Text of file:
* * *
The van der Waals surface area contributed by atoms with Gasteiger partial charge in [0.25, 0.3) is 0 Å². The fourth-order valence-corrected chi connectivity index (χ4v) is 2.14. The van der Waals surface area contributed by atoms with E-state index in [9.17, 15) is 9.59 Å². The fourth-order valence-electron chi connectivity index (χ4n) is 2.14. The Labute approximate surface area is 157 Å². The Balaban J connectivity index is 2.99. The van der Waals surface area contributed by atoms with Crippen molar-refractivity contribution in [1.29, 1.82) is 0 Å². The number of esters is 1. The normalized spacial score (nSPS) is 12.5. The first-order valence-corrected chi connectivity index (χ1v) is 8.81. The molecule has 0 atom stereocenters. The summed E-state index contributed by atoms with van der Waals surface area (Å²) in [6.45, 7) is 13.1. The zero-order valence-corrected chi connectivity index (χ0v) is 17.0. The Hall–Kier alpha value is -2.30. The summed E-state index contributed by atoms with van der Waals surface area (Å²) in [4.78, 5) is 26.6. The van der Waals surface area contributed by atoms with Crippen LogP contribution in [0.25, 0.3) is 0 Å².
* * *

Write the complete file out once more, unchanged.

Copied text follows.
The van der Waals surface area contributed by atoms with Gasteiger partial charge in [0.25, 0.3) is 0 Å². The fourth-order valence-corrected chi connectivity index (χ4v) is 2.14. The van der Waals surface area contributed by atoms with E-state index in [9.17, 15) is 9.59 Å². The fourth-order valence-electron chi connectivity index (χ4n) is 2.14. The Labute approximate surface area is 157 Å². The Balaban J connectivity index is 2.99. The van der Waals surface area contributed by atoms with Crippen molar-refractivity contribution in [1.29, 1.82) is 0 Å². The number of esters is 1. The normalized spacial score (nSPS) is 12.5. The first-order valence-corrected chi connectivity index (χ1v) is 8.81. The molecule has 0 atom stereocenters. The summed E-state index contributed by atoms with van der Waals surface area (Å²) in [6.45, 7) is 13.1. The zero-order valence-corrected chi connectivity index (χ0v) is 17.0. The Hall–Kier alpha value is -2.30. The summed E-state index contributed by atoms with van der Waals surface area (Å²) in [4.78, 5) is 26.6. The van der Waals surface area contributed by atoms with Crippen LogP contribution in [0.25, 0.3) is 0 Å².